How to Help Your Child Stop Wetting the Bed
When should you be concerned that your child is still wetting the bed? And what help is available? Our experts offer practical tips.
You’re frustrated. You’re exhausted. Your child is already in school – and they’re still wetting the bed at night. You’ve tried limiting liquids after dinner. You’ve woken your child up in the middle of the night and asked them to go the bathroom. Still, no luck.
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You aren’t alone. Parents often worry about bed-wetting in their children, a problem defined as “involuntary urination in children 5 years of age or older.” But in reality, about 15% of children in the U.S. are still wetting the bed at age 5.
Dr. Kwon says bed-wetting isn’t a concern until your child is 7 years old.
When your child is older than age 7 and still wetting the bed, you might want to talk with your child’s primary care physician or a pediatric nephrologist or urologist. The underlying issue is usually a bladder that’s not yet matured.
Also, keep in mind that about 15% of children age 5 or older actually stop wetting the bed each year.
“When I meet a child who is wetting the bed, it’s twice as likely to be a boy. He usually presents with no other medical problems,” Dr. Kwon says.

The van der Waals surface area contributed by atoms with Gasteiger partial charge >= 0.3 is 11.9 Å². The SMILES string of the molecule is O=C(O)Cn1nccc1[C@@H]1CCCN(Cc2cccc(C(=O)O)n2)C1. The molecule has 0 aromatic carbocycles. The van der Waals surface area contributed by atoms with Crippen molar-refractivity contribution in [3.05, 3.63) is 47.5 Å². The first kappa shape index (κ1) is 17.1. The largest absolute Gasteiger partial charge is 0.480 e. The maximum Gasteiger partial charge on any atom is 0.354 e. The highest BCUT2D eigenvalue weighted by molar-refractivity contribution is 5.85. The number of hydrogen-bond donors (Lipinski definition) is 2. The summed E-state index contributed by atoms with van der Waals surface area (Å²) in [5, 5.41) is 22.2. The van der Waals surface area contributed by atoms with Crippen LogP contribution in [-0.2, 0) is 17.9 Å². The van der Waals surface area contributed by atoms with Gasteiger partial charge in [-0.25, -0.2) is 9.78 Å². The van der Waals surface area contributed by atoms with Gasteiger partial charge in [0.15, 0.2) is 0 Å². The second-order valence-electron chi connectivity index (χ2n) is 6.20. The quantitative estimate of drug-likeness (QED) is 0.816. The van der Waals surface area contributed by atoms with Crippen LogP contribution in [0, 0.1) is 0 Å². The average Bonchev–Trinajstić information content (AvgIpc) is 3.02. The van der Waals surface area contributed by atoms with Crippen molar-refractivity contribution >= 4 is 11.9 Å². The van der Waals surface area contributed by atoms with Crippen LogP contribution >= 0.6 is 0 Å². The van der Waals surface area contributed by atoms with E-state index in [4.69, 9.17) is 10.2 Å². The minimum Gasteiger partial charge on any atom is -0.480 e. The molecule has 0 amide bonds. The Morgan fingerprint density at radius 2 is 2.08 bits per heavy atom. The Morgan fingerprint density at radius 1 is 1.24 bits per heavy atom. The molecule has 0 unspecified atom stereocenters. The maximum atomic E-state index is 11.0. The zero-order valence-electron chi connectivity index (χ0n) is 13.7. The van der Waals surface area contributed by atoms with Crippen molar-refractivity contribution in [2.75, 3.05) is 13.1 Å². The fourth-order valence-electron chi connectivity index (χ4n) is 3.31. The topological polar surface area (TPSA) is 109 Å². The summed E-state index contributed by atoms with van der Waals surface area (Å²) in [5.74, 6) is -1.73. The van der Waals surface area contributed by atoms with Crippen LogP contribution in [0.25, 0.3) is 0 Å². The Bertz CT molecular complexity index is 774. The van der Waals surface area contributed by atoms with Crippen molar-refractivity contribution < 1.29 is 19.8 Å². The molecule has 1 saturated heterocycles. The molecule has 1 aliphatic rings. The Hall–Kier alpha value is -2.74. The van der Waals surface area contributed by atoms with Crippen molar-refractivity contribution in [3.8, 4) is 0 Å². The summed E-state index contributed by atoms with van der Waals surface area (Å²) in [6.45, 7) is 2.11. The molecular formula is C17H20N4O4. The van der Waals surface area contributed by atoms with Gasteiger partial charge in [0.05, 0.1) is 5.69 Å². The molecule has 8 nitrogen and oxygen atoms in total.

Dr. Kwon says the parents are usually upset because it’s an ongoing issue – and everybody needs to get some sleep. There are chances too that there’s a family history of bed-wetting as well. To combat bed-wetting, doctors suggest:
Although there are medications (including a synthetic form of a hormone) that can address bed-wetting, Dr. Rhee doesn’t prescribe them unless a child was already put on the medication by another provider.
“There are side effects,” she says. “Plus it’s a temporary fix, a Band-Aid remedy, when what we want is an overall solution.”
Families often wonder if a child is bed-wetting on purpose. Parents will ask, “‘Don’t they want to get better?’” Dr. Kwon often tells parents that it’s typically not their fault nor is it their child’s fault. “I tell them not to get too stressed, because this issue often resolves on its own,” he says.
Dr. Rhee adds it’s also important to talk to your child to see if there is motivation to change. If they are motivated to change, a bed-wetting alarm can be the solution.
You can clip the alarm to the child’s underwear or place it on the pad on the bed. Once the device detects any moisture, the alarm goes off. But if the child isn’t independently motivated, the alarm may have no benefit for the child and may just further frustrate the family.
“If they’re still sneaking drinks late at night and eating what they shouldn’t, then it doesn’t make sense to invest in an expensive bed-wetting alarm. So, I directly ask a child if bed-wetting bothers them, to find out if it’s the parents’ frustration that brought the child to the appointment or their own,” Dr. Rhee says.
As the child gets older and has opportunities to go to slumber parties and weekend trips, bed-wetting can affect their confidence and social life. This will most likely motivate the child to solve the problem and avoid feeling embarrassed.
Occasionally, bed-wetting is a sign of something more significant, including:
If a child also has daytime incontinence, age is something to consider. Generally children will outgrow the issue. “In preschool, about 20% of children have daytime incontinence. But, only 5% of teenagers have these symptoms,” Dr. Kwon says.